This Week’s Reading: Ends 11/16/19
This Week’s Portion #4
Vayera | וירא | “And He appeared” | ተገለጠለት | tegelleTT’ellet
*For a PDF version of All the Torah Portions Schedule, click here to download!
2. Prophets Reading
2 Kings 4:1-37
3. New Testament Reading
Luke 1:26-38; Luke 24:36-53; 2 Peter 2:4-11
Portion Outline – TORAH
- Genesis 18:1 | A Son Promised to Abraham and Sarah
- Genesis 18:16 | Judgment Pronounced on Sodom
- Genesis 19:1 | The Depravity of Sodom
- Genesis 19:12 | Sodom and Gomorrah Destroyed
- Genesis 19:30 | The Shameful Origin of Moab and Ammon
- Genesis 20:1 | Abraham and Sarah at Gerar
- Genesis 21:1 | The Birth of Isaac
- Genesis 21:8 | Hagar and Ishmael Sent Away
- Genesis 21:22 | Abraham and Abimelech Make a Covenant
- Genesis 22:1 | The Command to Sacrifice Isaac
- Genesis 22:20 | The Children of Nahor
Portion Outline – PROPHETS
- 2Ki 4:1 | Elisha and the Widow’s Oil
- 2Ki 4:8 | Elisha Raises the Shunammite’s Son
Portion Study Book Download & Summary
The fourth reading from the book of Genesis is named Vayera (וירא). It means “And he appeared” because the first story describes how the LORD appeared to Abraham one day as he sat outside his tent. Section Vayera continues with the series of tests of faith for Abraham, concluding in one great and final trial.
Isaac Prays for Rebekah
Thought for the Week:
The Prayers of the Righteous: The Talmud says, “Why were our ancestors barren? Because the Holy One, blessed be He, longs to hear the prayer of the righteous” (b.Yevamot 64a).
Isaac prayed to the LORD on behalf of his wife, because she was barren; and the LORD answered him and Rebekah his wife conceived. (Genesis 25:21)
Just as Abraham’s wife, Sarah, was barren, Isaac’s wife, Rebekah, was also unable to bear children. For twenty years she and Isaac tried to have a child. It is normal for a couple to desire children, but for Isaac it was critical. He was the inheritor of the great promises given to his father Abraham. If he did not have children, those promises could not be passed on to the next generation. Isaac turned to the LORD and entreated Him on behalf of Rebekah.
Rashi makes two notes on the Hebrew wording of Genesis 25:21. When it says that Isaac prayed, it uses a word that implies entreaty. Rashi explains that this means Isaac persistently prayed on her behalf. We can assume that Isaac had been praying throughout the twenty years of her barrenness. That’s persistent prayer.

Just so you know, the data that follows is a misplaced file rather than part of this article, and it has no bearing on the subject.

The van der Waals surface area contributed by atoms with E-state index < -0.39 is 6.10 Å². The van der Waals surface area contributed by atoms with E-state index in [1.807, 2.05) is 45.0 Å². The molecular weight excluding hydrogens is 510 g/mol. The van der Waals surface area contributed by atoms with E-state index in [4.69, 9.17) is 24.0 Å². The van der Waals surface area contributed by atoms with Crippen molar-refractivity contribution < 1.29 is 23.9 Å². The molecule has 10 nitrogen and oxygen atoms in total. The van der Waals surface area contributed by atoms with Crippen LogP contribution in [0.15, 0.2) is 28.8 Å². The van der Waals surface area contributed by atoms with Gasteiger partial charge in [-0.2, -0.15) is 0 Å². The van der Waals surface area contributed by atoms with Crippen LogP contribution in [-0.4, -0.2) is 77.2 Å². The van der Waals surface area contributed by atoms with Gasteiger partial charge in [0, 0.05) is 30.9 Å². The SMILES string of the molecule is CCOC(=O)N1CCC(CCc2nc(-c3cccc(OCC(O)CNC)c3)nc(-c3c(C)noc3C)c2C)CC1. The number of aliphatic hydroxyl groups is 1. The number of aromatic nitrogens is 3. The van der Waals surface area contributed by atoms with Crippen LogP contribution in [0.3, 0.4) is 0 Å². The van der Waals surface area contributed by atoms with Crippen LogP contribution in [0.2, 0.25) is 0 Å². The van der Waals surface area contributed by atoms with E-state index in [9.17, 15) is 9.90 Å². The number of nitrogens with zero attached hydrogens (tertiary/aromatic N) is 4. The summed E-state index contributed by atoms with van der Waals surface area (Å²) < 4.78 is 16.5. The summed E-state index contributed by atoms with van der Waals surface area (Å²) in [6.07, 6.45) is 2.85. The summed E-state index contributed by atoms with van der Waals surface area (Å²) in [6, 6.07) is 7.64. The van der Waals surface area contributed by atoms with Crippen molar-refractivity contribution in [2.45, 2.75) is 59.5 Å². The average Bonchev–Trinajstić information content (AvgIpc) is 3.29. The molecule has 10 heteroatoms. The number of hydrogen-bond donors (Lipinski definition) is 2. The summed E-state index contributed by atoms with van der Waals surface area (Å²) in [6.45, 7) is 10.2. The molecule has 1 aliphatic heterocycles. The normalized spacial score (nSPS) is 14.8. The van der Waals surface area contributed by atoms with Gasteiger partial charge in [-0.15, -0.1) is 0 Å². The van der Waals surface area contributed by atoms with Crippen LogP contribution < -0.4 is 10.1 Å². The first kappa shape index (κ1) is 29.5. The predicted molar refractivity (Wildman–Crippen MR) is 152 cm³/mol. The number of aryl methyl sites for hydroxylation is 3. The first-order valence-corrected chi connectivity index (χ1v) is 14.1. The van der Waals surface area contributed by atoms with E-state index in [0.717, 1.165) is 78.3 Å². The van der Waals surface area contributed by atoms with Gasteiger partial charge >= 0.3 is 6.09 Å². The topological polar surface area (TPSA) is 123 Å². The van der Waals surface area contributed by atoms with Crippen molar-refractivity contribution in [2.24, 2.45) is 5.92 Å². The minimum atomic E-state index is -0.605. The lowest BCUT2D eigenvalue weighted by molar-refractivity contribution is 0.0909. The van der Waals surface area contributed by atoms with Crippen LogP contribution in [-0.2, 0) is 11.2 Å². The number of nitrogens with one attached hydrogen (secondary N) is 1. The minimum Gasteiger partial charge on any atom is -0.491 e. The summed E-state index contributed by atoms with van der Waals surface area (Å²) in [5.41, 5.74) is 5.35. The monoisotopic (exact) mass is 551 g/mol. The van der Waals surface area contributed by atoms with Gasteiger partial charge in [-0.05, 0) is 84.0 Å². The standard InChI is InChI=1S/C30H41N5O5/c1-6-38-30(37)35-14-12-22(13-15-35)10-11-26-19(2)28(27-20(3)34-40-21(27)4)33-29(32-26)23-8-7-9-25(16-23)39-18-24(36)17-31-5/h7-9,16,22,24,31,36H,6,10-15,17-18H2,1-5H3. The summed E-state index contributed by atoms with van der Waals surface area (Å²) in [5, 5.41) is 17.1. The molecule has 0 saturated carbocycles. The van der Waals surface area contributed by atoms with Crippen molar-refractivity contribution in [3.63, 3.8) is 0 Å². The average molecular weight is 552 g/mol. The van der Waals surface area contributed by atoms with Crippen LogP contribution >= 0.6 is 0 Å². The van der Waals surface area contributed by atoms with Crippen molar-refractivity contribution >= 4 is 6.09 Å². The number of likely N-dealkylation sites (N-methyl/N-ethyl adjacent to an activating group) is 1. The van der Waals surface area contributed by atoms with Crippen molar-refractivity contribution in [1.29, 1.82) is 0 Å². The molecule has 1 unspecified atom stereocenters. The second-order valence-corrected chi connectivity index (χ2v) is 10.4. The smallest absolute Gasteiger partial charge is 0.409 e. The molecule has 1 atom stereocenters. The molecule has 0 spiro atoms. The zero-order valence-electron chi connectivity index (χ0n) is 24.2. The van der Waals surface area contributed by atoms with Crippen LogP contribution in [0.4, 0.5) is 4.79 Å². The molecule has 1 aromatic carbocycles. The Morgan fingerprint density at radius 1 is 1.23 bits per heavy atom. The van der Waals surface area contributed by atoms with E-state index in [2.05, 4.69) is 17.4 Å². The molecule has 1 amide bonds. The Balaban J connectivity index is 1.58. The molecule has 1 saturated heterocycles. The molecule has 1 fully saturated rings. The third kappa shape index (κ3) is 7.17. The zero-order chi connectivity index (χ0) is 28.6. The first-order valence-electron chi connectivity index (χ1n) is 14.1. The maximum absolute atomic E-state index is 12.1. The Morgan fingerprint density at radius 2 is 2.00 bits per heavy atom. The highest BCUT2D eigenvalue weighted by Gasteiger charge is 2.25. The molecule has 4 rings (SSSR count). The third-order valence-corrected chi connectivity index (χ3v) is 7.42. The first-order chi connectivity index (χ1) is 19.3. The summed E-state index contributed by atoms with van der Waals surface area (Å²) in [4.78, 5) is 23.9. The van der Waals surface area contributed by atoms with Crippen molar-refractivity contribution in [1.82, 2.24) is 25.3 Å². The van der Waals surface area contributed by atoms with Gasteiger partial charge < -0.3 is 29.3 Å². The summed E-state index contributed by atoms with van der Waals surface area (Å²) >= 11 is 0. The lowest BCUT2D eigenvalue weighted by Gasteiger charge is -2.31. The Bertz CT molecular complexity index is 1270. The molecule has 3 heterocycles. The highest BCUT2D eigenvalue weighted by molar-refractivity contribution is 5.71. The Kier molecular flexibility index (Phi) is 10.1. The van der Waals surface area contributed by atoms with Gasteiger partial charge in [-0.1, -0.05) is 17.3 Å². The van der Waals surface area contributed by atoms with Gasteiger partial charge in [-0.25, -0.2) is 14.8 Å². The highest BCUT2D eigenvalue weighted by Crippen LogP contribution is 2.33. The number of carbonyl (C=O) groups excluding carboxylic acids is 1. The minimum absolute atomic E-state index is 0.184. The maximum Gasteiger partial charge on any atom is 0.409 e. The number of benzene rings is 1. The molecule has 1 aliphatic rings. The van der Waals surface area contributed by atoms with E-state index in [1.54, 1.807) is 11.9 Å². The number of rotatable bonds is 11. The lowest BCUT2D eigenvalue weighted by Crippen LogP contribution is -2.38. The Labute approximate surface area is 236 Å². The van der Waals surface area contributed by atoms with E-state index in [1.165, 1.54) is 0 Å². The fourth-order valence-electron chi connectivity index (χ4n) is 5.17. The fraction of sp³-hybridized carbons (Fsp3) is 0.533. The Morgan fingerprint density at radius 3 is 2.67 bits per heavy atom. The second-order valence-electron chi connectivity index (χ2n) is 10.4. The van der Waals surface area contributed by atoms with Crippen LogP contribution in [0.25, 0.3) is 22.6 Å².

Yeshua teaches us to pray persistently. He said persistent prayer can be compared to a widow who continually entreated the local judge to hear her case. Though the judge neither feared God nor respected men, he decided to hear her case lest she wear him out with her nagging. If persistent entreaty works on an unjust judge who neither fears God nor men, how much more so will the just Judge of the universe be moved to answer our entreaties.
Yeshua told another parable about the power of persistent prayer. He compared it to a man who needed to borrow food from his neighbor to feed an unexpected guest, but his neighbor had already gone to bed. The man continued to entreat his neighbor until the man eventually got out of bed and gave him what he needed. If persistent entreaty works on a lazy, reluctant neighbor, how much more so on God, who neither slumbers nor sleeps. (Luke 11:5–8) Yeshua encouraged us to pray persistently, saying, “Ask, and it will be given to you; seek, and you will find; knock, and it will be opened to you” (Luke 11:9).
Rashi makes a second observation on the Hebrew wording of Genesis 25:21. He notes that the Hebrew says that “Isaac entreated the LORD opposite his wife.” Rashi explains, “Isaac stood in one corner and prayed while Rebekah stood in the opposite corner and prayed.” In other words, Isaac and Rebekah prayed together.
The LORD heard the prayers of Isaac and Rebekah and answered by allowing Rebekah to conceive. Just as Sarah’s conception of Isaac was a direct miraculous intervention of God, so too with Rebekah. There is great power in the entreaties of a husband and wife who commit to praying together.
Middot U’Mitzvot (Character and Deeds)
We have not touched you and have done to you nothing but good and have sent you away in peace. (Genesis 26:29)
The Philistines asked Isaac for a covenant of peace on the basis that they had done “nothing but good” to him and that they had sent him away in peace. Isaac must have had to bite his tongue. Nothing but good? Sent me away in peace? Weren’t these the same Philistines who had driven him out their territory? Weren’t they the same Philistines who had pursued him into the Negev and took away his wells? How could they say they had done nothing but good?
Actually, this was how the Philistines apologized for the evil they had done to him and for sending him away in strife. Some people cannot apologize properly. Their ego prevents them from ever admitting any wrong on their own part. Deep inside, such a person knows that he is at fault and that he needs to make some sort of conciliatory effort, but an apology is not even a remote possibility. His pride forbids him.
For example, suppose your sister is upset and says some caustic things to you. A few days later you see her again and expect that she is still angry. Instead she converses with you as if her outburst a few days ago had never happened. You are bewildered. She was unkind just a few days ago, but now she is speaking to you as if the entire incident has been completely forgotten. This is her way of apologizing.
Isaac was willing to overlook the foolish pride of the Philistines in order to make peace with them. So too we should accept even half-hearted attempts at reconciliation. We should not demand a formal apology. Instead we should be willing to take whatever modicum of peace our adversary offers.